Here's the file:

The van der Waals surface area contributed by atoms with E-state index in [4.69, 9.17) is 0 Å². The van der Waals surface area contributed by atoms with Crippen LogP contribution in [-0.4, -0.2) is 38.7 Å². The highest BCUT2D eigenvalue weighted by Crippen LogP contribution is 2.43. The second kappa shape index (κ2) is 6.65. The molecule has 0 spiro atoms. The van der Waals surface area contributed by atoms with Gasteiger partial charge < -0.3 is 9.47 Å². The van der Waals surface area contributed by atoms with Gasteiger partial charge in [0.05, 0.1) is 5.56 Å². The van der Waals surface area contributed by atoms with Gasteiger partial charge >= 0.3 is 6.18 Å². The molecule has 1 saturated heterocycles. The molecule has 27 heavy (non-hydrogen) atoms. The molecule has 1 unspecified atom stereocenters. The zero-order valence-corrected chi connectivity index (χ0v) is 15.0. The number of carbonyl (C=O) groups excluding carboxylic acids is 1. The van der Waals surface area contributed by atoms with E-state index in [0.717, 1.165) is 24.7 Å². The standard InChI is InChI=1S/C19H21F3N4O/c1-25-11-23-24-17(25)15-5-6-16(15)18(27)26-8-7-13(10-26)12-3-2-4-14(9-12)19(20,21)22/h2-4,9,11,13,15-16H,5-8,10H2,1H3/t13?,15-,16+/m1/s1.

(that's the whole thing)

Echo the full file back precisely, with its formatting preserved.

The van der Waals surface area contributed by atoms with E-state index in [4.69, 9.17) is 0 Å². The van der Waals surface area contributed by atoms with Crippen LogP contribution in [-0.4, -0.2) is 38.7 Å². The highest BCUT2D eigenvalue weighted by Crippen LogP contribution is 2.43. The second kappa shape index (κ2) is 6.65. The molecule has 0 spiro atoms. The van der Waals surface area contributed by atoms with Gasteiger partial charge < -0.3 is 9.47 Å². The van der Waals surface area contributed by atoms with Gasteiger partial charge in [0.05, 0.1) is 5.56 Å². The van der Waals surface area contributed by atoms with Gasteiger partial charge >= 0.3 is 6.18 Å². The molecule has 1 saturated heterocycles. The molecule has 27 heavy (non-hydrogen) atoms. The molecule has 1 unspecified atom stereocenters. The zero-order valence-corrected chi connectivity index (χ0v) is 15.0. The number of carbonyl (C=O) groups excluding carboxylic acids is 1. The van der Waals surface area contributed by atoms with E-state index in [0.717, 1.165) is 24.7 Å². The standard InChI is InChI=1S/C19H21F3N4O/c1-25-11-23-24-17(25)15-5-6-16(15)18(27)26-8-7-13(10-26)12-3-2-4-14(9-12)19(20,21)22/h2-4,9,11,13,15-16H,5-8,10H2,1H3/t13?,15-,16+/m1/s1.